Old Splat, by Sarah Brinks
The idea of vampires has clearly fascinated people for hundreds of years – both literal “blood drinking” vampires and the metaphorical kind of vampires have been a staple in film since the silent-era alone. Now, more then ninety years after F.W. Murnau’s Nosferatu, it can be said that there are few original or compelling films about vampires still being made. I had my doubts when I first saw the trailer for Byzantium, thinking it was another Twilight rip-off but with a better cast. I was fortunately wrong. Byzantium is a fresh, if not entirely original, take on the vampire story. Instead of focusing on a ludicrous love-triangle, vampire politics, or vampire superpowers, Byzantium focuses on the tragedy of immortality and the horror of having to take someone else’s life to sustain your own.
Byzantium stars Saoirse Ronan as Eleanor, a teenage vampire who travels around with her vampire mother, Clara, played by Gemmaa Arterton. Clara is one of those people who cannot be alone. She chooses to be a stripper, and sometimes a prostitute, as they go from town to town. Her daughter is the exact opposite. Eleanor prefers solitude. She writes the story of her and her mothers’ lives and then scatters it to the wind as a way of coping with her secret life. Eleanor catches the attention of another teenager, Frank, who is in remission from cancer. They are mutually fascinated with each other, but Eleanor fears their connection because she knows what she is. Eleanor is different from other vampires in the way that she feeds. She only drinks from people who give her permission, such as the elderly and the sick. Unlike other recent vampire films, Byzantium endows their vampires with only three traits that separate them from humans: when it is time for them to feed their thumb nail grows longer and sharply pointed so they can use to puncture their victims throats or wrist, they need to drink blood to survive, and they are immortal. They can die if they are beheaded, but beyond that, they never even grow old.
I mentioned earlier that I was afraid Byzantium was another Twilight rip-off but with a better cast, it isn’t a Twilight rip-off but it does have a great cast. Ronan seems to have wisdom beyond her years, or, as my grandma would say, she has an “old soul.” Eleanor has been alive for over a hundred years, so having someone play her who has some gravitas helps sell the character. Ronan has been great in everything I have seen her in so far, and I hope she continues to choose interesting projects. Gemma Arterton also delivers a dynamic performance. Clara was thrust into a life of prostitution at a young age and has never been alone for long since. She has carried that over into her life as a vampire and makes her a nice contrast to Eleanor’s loner tendencies. She also proves herself as a capable action star in Byzantium. The rest of the supporting cast is also excellent. A few standouts were Caleb Landry Jones as Frank, Eleanor’s love interest. The always fantastic Tom Hollander is one of Eleanor and Frank’s teachers. Also Jonny Lee Miller has a small role as Ruthven, a smarmy naval captain that forces Clara in to prostitution.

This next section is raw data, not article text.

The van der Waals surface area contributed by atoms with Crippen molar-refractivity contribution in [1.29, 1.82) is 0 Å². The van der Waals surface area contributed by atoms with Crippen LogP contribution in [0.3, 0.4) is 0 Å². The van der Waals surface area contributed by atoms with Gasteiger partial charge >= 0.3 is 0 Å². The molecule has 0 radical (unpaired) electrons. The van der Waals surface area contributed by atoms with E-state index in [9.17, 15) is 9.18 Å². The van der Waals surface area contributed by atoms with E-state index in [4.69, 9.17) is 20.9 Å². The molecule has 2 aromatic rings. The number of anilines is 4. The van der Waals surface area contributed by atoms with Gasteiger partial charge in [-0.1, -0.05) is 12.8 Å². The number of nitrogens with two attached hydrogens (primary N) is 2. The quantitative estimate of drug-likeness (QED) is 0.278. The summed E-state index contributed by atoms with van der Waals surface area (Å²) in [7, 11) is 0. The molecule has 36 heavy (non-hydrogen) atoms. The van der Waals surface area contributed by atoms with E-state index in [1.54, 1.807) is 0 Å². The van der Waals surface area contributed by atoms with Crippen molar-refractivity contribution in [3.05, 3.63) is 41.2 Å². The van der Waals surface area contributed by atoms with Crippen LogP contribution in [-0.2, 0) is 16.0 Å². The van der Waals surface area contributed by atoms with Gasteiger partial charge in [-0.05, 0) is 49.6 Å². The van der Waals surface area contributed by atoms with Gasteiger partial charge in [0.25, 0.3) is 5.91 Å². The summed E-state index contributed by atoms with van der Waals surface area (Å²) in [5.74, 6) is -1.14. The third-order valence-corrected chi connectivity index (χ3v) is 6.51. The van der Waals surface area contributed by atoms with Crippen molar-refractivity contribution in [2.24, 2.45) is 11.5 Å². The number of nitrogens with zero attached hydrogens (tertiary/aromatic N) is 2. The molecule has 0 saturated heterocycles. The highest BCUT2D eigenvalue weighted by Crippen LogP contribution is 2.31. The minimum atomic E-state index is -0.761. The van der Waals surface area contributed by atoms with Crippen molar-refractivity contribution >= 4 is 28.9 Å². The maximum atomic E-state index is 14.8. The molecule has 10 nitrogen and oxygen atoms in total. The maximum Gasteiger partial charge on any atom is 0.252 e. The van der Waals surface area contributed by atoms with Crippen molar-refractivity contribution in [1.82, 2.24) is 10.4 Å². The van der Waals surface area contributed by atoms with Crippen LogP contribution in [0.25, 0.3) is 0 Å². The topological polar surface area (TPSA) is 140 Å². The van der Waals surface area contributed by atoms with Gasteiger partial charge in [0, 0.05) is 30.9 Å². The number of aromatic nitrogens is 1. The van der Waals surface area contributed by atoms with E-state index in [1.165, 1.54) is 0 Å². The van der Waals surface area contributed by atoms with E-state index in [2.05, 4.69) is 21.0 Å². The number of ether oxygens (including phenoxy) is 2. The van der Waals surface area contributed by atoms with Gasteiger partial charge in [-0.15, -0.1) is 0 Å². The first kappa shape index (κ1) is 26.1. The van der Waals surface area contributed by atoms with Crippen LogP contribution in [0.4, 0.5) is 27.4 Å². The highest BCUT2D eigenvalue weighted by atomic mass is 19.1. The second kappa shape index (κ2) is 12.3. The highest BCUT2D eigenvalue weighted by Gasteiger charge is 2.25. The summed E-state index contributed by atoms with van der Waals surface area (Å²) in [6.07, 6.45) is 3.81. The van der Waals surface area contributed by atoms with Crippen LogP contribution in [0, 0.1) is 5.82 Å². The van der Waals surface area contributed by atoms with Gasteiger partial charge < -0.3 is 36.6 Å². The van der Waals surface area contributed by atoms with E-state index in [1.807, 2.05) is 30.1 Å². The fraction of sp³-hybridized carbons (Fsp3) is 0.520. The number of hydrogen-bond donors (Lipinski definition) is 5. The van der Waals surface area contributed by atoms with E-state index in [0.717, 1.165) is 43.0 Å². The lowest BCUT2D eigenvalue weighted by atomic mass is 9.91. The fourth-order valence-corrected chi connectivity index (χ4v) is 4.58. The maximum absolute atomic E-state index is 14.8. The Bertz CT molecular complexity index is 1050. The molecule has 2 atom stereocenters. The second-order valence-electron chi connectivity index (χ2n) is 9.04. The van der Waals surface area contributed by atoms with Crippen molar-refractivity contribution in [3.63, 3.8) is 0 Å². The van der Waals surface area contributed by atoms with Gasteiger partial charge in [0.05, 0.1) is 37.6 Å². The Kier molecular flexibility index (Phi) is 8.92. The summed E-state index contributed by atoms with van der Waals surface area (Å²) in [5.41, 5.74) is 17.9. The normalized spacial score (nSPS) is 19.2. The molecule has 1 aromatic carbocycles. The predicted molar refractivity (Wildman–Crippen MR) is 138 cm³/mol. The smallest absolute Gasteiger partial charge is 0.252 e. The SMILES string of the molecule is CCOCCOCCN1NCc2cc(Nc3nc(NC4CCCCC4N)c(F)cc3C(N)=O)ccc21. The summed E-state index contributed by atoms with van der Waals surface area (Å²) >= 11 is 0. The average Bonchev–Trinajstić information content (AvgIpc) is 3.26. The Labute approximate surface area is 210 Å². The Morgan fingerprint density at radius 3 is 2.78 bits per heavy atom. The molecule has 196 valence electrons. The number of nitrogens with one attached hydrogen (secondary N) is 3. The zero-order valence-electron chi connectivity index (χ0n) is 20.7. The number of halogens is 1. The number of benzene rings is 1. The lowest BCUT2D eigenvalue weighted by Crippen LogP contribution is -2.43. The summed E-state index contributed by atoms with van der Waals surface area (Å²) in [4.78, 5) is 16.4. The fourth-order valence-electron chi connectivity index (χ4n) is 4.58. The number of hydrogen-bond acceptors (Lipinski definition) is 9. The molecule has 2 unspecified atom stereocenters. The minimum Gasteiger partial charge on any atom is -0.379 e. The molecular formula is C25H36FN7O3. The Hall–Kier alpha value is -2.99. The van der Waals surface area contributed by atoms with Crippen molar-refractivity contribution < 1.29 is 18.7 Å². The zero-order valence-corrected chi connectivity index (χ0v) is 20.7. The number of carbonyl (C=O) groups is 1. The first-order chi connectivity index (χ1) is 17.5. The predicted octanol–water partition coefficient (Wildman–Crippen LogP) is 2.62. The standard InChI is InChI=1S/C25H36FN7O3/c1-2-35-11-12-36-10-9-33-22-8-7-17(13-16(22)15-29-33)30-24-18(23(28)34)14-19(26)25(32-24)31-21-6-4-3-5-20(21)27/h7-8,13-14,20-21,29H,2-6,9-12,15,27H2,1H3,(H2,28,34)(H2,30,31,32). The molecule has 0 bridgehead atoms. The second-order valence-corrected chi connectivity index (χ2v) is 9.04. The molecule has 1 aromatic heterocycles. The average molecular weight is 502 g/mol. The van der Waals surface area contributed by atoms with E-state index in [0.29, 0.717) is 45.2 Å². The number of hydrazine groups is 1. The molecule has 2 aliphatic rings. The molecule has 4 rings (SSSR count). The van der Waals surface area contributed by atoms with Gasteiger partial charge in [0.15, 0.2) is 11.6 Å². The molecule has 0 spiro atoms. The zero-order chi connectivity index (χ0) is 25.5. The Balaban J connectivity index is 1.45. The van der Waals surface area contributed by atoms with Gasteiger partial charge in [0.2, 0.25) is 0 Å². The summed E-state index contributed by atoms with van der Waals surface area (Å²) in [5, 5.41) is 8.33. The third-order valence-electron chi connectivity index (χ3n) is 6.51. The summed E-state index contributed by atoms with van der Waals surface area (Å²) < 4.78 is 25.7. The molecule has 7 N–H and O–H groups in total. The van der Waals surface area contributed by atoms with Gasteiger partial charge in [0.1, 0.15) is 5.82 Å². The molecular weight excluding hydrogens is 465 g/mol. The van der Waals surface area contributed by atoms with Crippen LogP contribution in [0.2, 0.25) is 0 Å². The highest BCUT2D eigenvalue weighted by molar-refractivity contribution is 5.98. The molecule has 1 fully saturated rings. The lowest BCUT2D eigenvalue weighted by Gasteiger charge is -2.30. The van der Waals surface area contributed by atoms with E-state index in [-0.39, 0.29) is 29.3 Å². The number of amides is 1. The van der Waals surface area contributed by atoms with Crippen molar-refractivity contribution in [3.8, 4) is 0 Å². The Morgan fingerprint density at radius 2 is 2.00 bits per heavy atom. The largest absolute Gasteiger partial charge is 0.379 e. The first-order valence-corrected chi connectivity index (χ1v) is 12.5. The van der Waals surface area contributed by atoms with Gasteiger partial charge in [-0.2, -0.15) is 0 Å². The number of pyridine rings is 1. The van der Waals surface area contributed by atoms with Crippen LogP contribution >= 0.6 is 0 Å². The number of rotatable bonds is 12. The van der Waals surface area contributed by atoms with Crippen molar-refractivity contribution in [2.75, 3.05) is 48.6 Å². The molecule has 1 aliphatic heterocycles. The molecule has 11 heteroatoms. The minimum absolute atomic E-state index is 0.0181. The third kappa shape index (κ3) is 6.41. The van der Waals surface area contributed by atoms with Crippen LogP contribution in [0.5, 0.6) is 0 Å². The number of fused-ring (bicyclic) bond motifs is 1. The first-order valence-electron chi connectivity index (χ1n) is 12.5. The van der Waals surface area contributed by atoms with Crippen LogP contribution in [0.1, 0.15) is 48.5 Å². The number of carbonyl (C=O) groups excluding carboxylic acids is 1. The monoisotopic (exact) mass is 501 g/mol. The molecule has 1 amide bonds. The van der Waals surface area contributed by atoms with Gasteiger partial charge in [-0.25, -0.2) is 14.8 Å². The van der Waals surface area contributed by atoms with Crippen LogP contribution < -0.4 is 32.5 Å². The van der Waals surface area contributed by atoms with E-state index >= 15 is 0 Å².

Byzantium’s cast is so strong that it gives them freedom to react realistically to the events that happen in the film. The realism is one of the major elements that I liked so much about Byzantium. Since there aren’t any lame CG vampire effects (except the thumb nail thing, which actually looks pretty cool) or forced love triangles, you never have to give the movie a pass. You buy that Eleanor and Frank become fascinated by each other because they are teenagers (or trapped in a teenage body), and they have both seen too much be fascinated by the mundane or everyday anymore. Byzantium also takes time to examine the relationship between mother and daughter. Clara is quite immature and Eleanor is wise beyond her years, but Clara is the adult and Eleanor is the teenager, so their dynamic is complicated at the best of times.
There aren’t a lot of special effects in the film, but the effects that they do use serve to push the plot forward and also look great. One effect in particular happens when someone becomes a vampire; a waterfall changes from flowing water to flowing blood. You see the churning water change from white to red; it is both haunting and beautiful. Since there isn’t any sparkling or super fast running, the effects in the few fight scenes look believable instead of corny.
I appreciated that Byzantium focused on the more fascinating elements of vampirism. Being immortal would be a great burden, especially if you were stuck as a sixteen-year-old. Needing to kill people in order to sustain your life would also be a great burden, not to mention having to keep your true nature a secret. Byzantium examines all of this while also telling an intriguing story. I really enjoyed Byzantium and the direction it took with the vampire genre.